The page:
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Building Debian+Ubuntu packages on EC2

In a project I recently worked on we wanted to provide a jenkins-debian-glue based setup on Amazon’s EC2 for building Debian and Ubuntu packages. The idea is to keep a not-so-strong powered Jenkins master up and running 24×7, while stronger machines serving as Jenkins slaves should be launched only as needed. The project setup in question is fully open sourced (more on that in a piuparts (.deb package installation, upgrading, and removal testing tool) on the resulting binary packages. The Debian packages (source+binaries) are then provided back to Jenkins master and put into a reprepro powered Debian repository for public usage.


The starting point was one of the official Debian AMIs (x86_64, paravirtual on EBS). We automatically deployed jenkins-debian-glue on the system which is used as Jenkins master (we chose a m1.small instance for our needs).

We started another instance, slightly adjusted it to already include jenkins-debian-glue related stuff out-of-the-box (more details in section “Reduce build time” below) and created an AMI out of it. This new AMI ID can be configured for usage inside Jenkins by using the Amazon EC2 Plugin (see screenshot below).

IAM policy

Before configuring EC2 in Jenkins though start by adding a new user (or group) in AWS’s IAM (Identity and Access Management) with a custom policy. This ensures that your EC2 user in Jenkins doesn’t have more permissions than really needed. The following policy should give you a starting point (we restrict the account to allow actions only in the EC2 region eu-west-1, YMMV):

  "Version": "2012-10-17",
  "Statement": [
      "Action": [
      "Effect": "Allow",
      "Resource": "*",
            "Condition": {
                "StringEquals": {
                    "ec2:Region": "eu-west-1"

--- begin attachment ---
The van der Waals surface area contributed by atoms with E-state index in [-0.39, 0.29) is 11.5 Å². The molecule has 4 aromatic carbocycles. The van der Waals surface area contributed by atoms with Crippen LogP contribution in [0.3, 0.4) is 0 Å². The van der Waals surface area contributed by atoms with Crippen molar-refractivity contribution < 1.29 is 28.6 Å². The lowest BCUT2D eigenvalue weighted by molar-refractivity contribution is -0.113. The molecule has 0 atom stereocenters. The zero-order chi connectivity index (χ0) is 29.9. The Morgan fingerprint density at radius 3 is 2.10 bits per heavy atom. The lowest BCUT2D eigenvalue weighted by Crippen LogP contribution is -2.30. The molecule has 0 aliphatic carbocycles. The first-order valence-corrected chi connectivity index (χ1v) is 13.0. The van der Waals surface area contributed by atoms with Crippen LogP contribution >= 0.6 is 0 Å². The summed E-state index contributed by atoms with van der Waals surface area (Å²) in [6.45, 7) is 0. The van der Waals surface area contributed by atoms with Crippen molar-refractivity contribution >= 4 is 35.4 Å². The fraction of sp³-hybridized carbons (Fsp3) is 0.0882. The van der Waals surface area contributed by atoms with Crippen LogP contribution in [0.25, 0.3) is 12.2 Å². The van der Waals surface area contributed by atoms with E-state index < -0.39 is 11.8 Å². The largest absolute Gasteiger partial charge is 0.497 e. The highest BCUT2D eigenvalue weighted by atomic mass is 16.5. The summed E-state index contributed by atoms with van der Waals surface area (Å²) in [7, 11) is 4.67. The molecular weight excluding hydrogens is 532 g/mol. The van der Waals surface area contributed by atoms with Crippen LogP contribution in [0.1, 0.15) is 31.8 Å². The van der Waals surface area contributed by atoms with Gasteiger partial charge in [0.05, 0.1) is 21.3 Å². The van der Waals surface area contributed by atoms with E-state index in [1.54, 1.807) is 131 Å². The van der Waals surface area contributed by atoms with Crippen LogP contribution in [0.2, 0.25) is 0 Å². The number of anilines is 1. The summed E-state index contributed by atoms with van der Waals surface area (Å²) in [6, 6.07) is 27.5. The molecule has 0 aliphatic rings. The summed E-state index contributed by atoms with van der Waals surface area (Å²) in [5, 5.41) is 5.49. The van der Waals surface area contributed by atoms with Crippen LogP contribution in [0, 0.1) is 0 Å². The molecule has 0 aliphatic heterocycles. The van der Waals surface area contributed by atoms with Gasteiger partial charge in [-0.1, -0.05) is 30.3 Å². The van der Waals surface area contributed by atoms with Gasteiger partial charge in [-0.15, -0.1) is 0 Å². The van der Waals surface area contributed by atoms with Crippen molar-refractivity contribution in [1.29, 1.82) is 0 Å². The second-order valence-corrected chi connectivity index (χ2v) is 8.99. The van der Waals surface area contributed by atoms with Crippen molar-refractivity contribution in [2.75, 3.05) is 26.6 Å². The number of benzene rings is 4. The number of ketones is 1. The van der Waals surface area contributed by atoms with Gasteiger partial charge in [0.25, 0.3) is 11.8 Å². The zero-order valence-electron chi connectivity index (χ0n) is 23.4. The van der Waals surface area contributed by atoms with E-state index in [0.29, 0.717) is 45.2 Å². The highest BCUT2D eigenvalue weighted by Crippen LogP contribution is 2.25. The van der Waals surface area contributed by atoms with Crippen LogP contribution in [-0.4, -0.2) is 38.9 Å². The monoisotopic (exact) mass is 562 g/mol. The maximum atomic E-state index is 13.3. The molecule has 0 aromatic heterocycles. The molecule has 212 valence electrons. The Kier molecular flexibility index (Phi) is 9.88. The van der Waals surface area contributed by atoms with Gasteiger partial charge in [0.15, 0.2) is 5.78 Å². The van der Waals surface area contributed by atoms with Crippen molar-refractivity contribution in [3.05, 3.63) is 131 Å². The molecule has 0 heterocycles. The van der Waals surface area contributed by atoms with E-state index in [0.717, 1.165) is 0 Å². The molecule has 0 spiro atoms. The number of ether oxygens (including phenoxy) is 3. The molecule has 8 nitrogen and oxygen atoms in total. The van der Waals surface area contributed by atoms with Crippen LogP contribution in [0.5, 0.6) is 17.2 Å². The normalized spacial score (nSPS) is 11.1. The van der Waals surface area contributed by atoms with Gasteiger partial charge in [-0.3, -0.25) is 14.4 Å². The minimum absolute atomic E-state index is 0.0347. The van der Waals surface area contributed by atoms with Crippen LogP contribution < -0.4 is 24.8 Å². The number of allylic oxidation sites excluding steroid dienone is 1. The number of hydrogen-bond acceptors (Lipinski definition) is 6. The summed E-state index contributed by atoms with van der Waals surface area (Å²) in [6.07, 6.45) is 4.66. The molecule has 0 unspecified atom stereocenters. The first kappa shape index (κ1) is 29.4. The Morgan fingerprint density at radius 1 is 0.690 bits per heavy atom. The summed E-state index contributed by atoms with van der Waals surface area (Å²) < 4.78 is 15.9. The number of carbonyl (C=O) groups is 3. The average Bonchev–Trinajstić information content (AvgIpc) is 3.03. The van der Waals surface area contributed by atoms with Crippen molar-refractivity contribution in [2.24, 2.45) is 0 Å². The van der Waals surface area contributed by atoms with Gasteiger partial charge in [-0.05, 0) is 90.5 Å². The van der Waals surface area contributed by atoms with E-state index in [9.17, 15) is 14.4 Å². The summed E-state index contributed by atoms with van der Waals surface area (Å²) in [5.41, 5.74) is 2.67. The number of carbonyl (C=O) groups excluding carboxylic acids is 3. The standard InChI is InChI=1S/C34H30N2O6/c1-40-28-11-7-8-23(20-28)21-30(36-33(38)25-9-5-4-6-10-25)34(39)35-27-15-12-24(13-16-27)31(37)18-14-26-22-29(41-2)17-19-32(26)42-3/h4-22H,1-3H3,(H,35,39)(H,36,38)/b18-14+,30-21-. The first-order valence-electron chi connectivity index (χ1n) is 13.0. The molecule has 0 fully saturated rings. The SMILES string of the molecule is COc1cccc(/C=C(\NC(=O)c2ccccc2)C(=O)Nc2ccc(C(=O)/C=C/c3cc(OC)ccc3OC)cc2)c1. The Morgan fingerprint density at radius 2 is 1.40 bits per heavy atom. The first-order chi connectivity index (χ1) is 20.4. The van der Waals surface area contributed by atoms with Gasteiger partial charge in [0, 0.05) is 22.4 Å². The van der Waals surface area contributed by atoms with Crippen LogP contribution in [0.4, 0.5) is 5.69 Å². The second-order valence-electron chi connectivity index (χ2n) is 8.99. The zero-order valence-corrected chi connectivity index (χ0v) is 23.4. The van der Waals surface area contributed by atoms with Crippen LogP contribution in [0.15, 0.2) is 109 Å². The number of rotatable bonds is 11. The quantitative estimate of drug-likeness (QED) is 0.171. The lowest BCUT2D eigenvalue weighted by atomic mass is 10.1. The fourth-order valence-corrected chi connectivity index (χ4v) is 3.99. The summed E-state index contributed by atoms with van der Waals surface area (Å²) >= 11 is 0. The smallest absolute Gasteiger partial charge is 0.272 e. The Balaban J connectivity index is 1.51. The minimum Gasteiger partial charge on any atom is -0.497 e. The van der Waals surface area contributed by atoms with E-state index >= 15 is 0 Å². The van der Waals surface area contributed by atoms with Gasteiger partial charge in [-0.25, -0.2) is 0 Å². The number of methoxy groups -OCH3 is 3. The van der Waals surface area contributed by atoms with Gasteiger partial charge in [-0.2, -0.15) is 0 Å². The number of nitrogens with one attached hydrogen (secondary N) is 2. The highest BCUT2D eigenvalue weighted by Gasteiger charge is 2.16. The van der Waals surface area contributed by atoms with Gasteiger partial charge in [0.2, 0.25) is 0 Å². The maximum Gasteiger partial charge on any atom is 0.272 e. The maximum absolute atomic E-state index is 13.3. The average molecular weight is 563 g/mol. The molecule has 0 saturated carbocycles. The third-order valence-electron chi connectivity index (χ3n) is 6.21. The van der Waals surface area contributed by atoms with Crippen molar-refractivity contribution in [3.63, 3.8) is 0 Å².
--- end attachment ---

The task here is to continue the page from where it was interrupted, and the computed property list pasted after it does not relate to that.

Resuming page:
Jenkins configuration

Configure EC2 access with “Access Key ID”, “Secret Access Key”, “Region” and “EC2 Key Pair’s Private Key” (for SSH login) inside Jenkins in the Cloud section on $YOUR_JENKINS_SERVER/configure. Finally add an AMI in the AMIs Amazon EC2 configuration section (adjust security-group as needed, SSH access is enough):

As you can see the configuration also includes a launch script. This script ensures that slaves are set up as needed (provide all the packages and scripts that are required for building) and always get the latest configuration and scripts before starting to serve as Jenkins slave.

Now your setup should be ready for launching Jenkins slaves as needed:

NOTE: you can use the “Instance Cap” configuration inside the advanced Amazon EC2 Jenkins configuration section to place an upward limit to the number of EC2 instances that Jenkins may launch. This can be useful for avoiding surprises in your AWS invoices. :) Notice though that the cap numbers are calculated for all your running EC2 instances, so be aware if you have further machines running under your account, you might want to e.g. further restrict your IAM policy then.

Reduce build time

Using a plain Debian AMI and automatically installing jenkins-debian-glue and further jenkins-debian-glue-buildenv* packages on each slave startup would work but it takes time. That’s why we created our own AMI which is nothing else than an official Debian AMI with the script (which is referred to in the screenshot above) already executed. All the necessary packages are pre-installed and also all the cowbuilder environments are already present then. From time to time we start the instance again to apply (security) updates and execute the bootstrap script with its ‐‐update option to also have all the cowbuilder systems up2date. Creating a new AMI is a no-brainer and we can then use the up2date system for our Jenkins slaves, if something should break for whatever reason we can still fall back to an older known-to-be-good AMI.

Final words

How to set up your Jenkins jobs for optimal master/slave usage, multi-distribution support (Debian/Ubuntu) and further details about this setup are part of another blog post.

Thanks to Andreas Granig, Victor Seva and Bernhard Miklautz for reading drafts of this.

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